Mattis did disclose recently that he spoke with Song about potentially deploying tactical nuclear weapons after Song brought up the idea during a visit to Washington, but the Pentagon chief has declined to elaborate.
“I won’t talk about where we keep nuclear weapons, where we station them or anything like that,” he said, speaking to reporters Sept. 13. “It’s simply a longstanding policy so . . . our adversaries never know where they’re at. It’s part of the deterrent that they cannot target them all. There’s always a great big question mark.”
The Pentagon has kept bombers in the Pacific for years at Guam’s Andersen Air Force Base, perhaps one of the main reasons that the North Korean regime has threatened to strike the U.S. island territory. The United States has flown numerous flights over the Korean Peninsula recently, and North Korea has threatened to shoot them down, even if they are international airspace where they are legally allowed.
U.S. bombers include the B-1B Lancer, the B-2 Spirit and the B-52 Stratofortress. In Guam, the Air Force has primarily maintained B-1Bs, which once were able to carry nuclear bombs but have not been able to do so since 2007, when the service began removing hardware for them to carry nuclear weapons as part of the New START Treaty with Russia.
North Korea has enough conventional artillery trained on the greater Seoul area, home to 25 million people as well as several large U.S. military bases, to cause widespread devastation before the American and South Korean militaries can respond.
If North Korea were to start unleashing its artillery on the South, it would be able to fire about 4,000 rounds an hour, Roger Cavazos of the Nautilus Institute estimated in a 2012 study. There would be 2,811 fatalities in the initial volley and 64,000 people could be killed that first day, the majority of them in the first three hours, he wrote.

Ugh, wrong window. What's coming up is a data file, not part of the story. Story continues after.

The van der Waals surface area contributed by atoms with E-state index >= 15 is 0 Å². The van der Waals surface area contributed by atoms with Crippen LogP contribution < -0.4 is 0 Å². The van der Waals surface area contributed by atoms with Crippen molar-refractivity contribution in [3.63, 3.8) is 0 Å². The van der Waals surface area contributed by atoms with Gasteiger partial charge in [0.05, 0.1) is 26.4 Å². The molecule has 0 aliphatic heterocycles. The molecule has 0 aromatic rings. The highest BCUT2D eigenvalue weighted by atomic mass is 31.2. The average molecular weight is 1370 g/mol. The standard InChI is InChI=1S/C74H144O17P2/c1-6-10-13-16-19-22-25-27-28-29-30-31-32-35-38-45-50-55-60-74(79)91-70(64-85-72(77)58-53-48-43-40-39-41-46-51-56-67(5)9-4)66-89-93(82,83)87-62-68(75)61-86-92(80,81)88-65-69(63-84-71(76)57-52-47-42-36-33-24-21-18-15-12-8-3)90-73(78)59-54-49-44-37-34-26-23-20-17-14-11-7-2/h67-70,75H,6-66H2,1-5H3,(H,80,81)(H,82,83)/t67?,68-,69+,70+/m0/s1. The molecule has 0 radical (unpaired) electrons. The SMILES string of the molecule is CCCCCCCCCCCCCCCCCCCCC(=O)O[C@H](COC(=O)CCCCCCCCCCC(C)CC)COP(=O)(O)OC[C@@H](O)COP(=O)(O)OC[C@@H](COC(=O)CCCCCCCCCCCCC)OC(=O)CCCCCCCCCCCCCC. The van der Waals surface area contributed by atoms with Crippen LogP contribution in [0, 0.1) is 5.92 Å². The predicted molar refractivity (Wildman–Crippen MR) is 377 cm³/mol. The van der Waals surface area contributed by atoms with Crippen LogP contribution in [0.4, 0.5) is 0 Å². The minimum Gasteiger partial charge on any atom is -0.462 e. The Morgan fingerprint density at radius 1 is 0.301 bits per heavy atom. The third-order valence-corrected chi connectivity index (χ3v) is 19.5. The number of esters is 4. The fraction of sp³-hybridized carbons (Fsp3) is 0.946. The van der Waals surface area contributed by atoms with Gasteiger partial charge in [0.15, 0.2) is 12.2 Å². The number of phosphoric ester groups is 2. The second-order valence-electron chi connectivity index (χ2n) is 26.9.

As North Korea has continued to show off its growing arsenal – detonating a hydrogen bomb and firing increasingly long-range missiles – the U.S. and South Korean militaries have been conducting drills as a “show of strength.”
Air Force B-1B bombers from Guam and Marine Corps F-35B fighters from Iwakuni, Japan, have been dropping bombs on a training range in South Korea, just a few dozen miles from the border with the North.
South Korean F-15K fighters have been doing the same, and South Korea has tested missiles designed to show that North Korea’s nuclear and missile test sites are within range.
But South Korean officials have been pushing for more than just flyovers from warplanes based in Japan or Guam: They want them to land in South Korea to show greater commitment to the military alliance.
But there are logistical reasons that cannot happen, Jon Wolfsthal, a nuclear expert who served on President Barack Obama’s National Security Council, has said. Military airstrips in South Korea are not long enough for big, heavy B-52s, and the United States does not want its high-tech fighter jets sitting within North Korean artillery range, he said.
The United States regularly sends aircraft carriers, as well as Los Angeles-class submarines, to South Korea during annual joint military exercises. But the South Koreans are seeking a more consistent and higher-power show of American military commitment.
(c) 2017, The Washington Post · Anna Fifield, Dan Lamothe